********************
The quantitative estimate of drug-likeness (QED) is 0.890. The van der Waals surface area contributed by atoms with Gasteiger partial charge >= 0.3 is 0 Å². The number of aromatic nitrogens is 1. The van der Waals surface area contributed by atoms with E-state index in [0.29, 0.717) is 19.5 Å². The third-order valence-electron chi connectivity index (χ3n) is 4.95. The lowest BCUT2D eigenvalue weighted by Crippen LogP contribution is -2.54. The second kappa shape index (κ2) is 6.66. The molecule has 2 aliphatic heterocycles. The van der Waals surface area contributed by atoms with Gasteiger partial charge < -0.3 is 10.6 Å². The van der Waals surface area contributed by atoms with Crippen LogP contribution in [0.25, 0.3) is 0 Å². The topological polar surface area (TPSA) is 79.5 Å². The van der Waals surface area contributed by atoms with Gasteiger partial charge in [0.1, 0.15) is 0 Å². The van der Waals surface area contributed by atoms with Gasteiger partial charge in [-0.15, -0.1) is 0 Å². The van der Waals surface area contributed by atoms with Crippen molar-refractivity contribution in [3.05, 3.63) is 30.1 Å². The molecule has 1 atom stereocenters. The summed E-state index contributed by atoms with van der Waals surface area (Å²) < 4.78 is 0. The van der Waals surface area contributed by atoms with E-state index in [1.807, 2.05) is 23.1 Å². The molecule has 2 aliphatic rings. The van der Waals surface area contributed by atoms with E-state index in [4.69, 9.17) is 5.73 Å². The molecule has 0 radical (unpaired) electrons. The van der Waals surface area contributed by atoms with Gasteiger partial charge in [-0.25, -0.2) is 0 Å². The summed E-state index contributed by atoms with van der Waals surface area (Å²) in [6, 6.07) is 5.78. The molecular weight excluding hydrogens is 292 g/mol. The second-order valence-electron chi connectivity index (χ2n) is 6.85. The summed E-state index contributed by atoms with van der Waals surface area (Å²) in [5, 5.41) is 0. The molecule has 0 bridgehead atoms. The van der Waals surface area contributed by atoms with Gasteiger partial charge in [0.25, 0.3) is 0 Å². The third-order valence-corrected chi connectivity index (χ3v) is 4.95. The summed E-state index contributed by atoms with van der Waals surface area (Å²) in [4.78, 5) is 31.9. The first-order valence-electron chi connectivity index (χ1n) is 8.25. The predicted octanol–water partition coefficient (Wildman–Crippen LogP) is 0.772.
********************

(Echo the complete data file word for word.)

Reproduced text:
The quantitative estimate of drug-likeness (QED) is 0.890. The van der Waals surface area contributed by atoms with Gasteiger partial charge >= 0.3 is 0 Å². The number of aromatic nitrogens is 1. The van der Waals surface area contributed by atoms with E-state index in [0.29, 0.717) is 19.5 Å². The third-order valence-electron chi connectivity index (χ3n) is 4.95. The lowest BCUT2D eigenvalue weighted by Crippen LogP contribution is -2.54. The second kappa shape index (κ2) is 6.66. The molecule has 2 aliphatic heterocycles. The van der Waals surface area contributed by atoms with Gasteiger partial charge < -0.3 is 10.6 Å². The van der Waals surface area contributed by atoms with Crippen LogP contribution in [0.25, 0.3) is 0 Å². The topological polar surface area (TPSA) is 79.5 Å². The van der Waals surface area contributed by atoms with Gasteiger partial charge in [0.1, 0.15) is 0 Å². The van der Waals surface area contributed by atoms with Gasteiger partial charge in [-0.15, -0.1) is 0 Å². The van der Waals surface area contributed by atoms with Crippen molar-refractivity contribution in [3.05, 3.63) is 30.1 Å². The molecule has 1 atom stereocenters. The summed E-state index contributed by atoms with van der Waals surface area (Å²) < 4.78 is 0. The van der Waals surface area contributed by atoms with E-state index in [1.807, 2.05) is 23.1 Å². The molecule has 2 aliphatic rings. The van der Waals surface area contributed by atoms with E-state index in [4.69, 9.17) is 5.73 Å². The molecule has 0 radical (unpaired) electrons. The van der Waals surface area contributed by atoms with Gasteiger partial charge in [-0.25, -0.2) is 0 Å². The summed E-state index contributed by atoms with van der Waals surface area (Å²) in [6, 6.07) is 5.78. The molecular weight excluding hydrogens is 292 g/mol. The second-order valence-electron chi connectivity index (χ2n) is 6.85. The summed E-state index contributed by atoms with van der Waals surface area (Å²) in [5, 5.41) is 0. The molecule has 0 bridgehead atoms. The van der Waals surface area contributed by atoms with Gasteiger partial charge in [0.25, 0.3) is 0 Å². The third-order valence-corrected chi connectivity index (χ3v) is 4.95. The summed E-state index contributed by atoms with van der Waals surface area (Å²) in [4.78, 5) is 31.9. The first-order valence-electron chi connectivity index (χ1n) is 8.25. The predicted octanol–water partition coefficient (Wildman–Crippen LogP) is 0.772.